The end of August and the beginning of September are often underwhelming times to go to the movies.

It’s an awkward period in which the summer movie season is coming to a close, but the Halloween and Oscar seasons are still a ways off. Right now, movies such as “The Angry Birds Movie 2” are gracing the screen, soon to be followed by the upcoming fall releases.

However, every now and then there are some exciting movies that get released during this period. "Ready or Not," directed by Matt Bettinelli-Olpin and Tyler Gillett, is one of these movies. While “Ready or Not” may not be as revolutionary or geniusly executed as other films this year, it still provides an enjoyable enough experience to keep audiences entertained.

“Ready or Not” is a sort of social thriller, starring Samara Weaving ("Three Billboards Outside Ebbing, Missouri") and Adam Brody ("Shazam!"), that follows a newly-wed couple whose wedding night is much more gruesome than most. The bride in the story is Grace (Weaving), a young girl who grew up bouncing between different orphanages and struggling to keep a family. The groom is Alex, who comes from the Le Domas family, an extremely rich group of lunatics who have some strange traditions to say the least.

They believe that in order to keep the Le Domas family wealthy, every time someone new joins the family, they have to play a game chosen nearly at random. In this case, the game is hide-and-seek. The twist: instead of simply finding Grace, the family plans to murder her. 

While the plot of “Ready or Not” does have a few more little intricacies in it, it mainly focuses on a homicidal rendition of your favorite game from recess. Grace hides and fights her way out of being slaughtered, Alex tries his best to help her escape his family and the entire Le Domas clan chases her around their eerie family mansion armed with crossbows and medieval axes.

The simplicity, combined with a surprising amount of humor, makes “Ready or Not” a fun romp of a movie that will satisfy audiences right up until the credits roll.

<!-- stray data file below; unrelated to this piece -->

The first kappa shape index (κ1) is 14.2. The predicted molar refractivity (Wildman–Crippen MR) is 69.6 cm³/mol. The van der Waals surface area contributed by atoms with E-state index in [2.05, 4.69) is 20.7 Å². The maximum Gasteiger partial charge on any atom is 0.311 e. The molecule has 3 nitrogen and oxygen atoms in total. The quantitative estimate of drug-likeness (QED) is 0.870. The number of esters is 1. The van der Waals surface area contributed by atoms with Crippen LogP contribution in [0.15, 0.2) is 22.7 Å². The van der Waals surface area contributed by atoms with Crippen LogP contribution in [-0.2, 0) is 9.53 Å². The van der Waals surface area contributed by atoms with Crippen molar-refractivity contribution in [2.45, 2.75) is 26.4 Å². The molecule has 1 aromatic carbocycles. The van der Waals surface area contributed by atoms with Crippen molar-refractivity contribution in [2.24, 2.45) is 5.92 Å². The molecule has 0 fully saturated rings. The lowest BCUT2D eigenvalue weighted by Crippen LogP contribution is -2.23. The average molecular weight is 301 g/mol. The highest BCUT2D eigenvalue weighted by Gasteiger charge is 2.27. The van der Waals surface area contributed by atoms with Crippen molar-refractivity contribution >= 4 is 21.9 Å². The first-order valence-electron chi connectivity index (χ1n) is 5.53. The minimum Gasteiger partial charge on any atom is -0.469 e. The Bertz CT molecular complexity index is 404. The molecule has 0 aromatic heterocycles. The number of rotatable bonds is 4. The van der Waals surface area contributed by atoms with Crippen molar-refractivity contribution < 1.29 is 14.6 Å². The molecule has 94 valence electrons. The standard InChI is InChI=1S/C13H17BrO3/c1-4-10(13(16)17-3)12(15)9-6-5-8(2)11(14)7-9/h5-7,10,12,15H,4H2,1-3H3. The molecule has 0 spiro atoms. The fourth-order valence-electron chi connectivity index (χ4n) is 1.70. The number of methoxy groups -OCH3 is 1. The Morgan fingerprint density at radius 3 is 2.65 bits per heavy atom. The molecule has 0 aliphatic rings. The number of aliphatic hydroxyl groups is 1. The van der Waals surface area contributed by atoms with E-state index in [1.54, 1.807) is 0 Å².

The characters in the film are all something viewers have seen before such as weird, kooky cousins, the drunk but noble brother and the crazy aunt, but they all help set the movie’s tonal balance. “Ready or Not” isn’t afraid to be a straight-up silly and hokey movie at times, and these cardboard cutout characters allow it to go in outlandish directions.

There are multiple moments in the film where the plot is at a crossroads. On one hand, it could go in a direction that’ll make it a darker, more serious thriller. On the other, it could just say “screw it” and go in a sillier direction which leads to absolutely absurd situations and plot points. “Ready or Not” almost always chooses the latter, making the movie a comedy just as much as it is a thriller.

Weaving gives a strong performance as the lead role that could provide her with a launch pad to stardom. She plays Grace as a smart and confident woman who is just as baffled by the situation she’s in as the audience is. She is able to be convincing in the film’s more serious scenes, but she also pulls off the cheesy moments with ease. For example, there’s a moment where her character undergoes a bit of a change by ripping off parts of her wedding dress, throwing on some Converse and arming herself with a shotgun. It could have been a really cringey scene, but Weaving sold the scene so well that you almost want to stand up and cheer during it. 

I hope to see Weaving get some more work following this. She’s already landed the role of Bill’s daughter in the upcoming “Bill & Ted Face the Music,” which hits theaters next year. So let’s just hope that she’s able to capitalize on that, too. 

“Ready or Not” was an entertaining and surprisingly funny thriller that makes for money well-spent at the theater. It doesn’t hold back from being absurd at times, but that’s what makes it stand out from the crowd. It might not be one of the best movies of the year, but it’s still something I would recommend to anyone who's interested.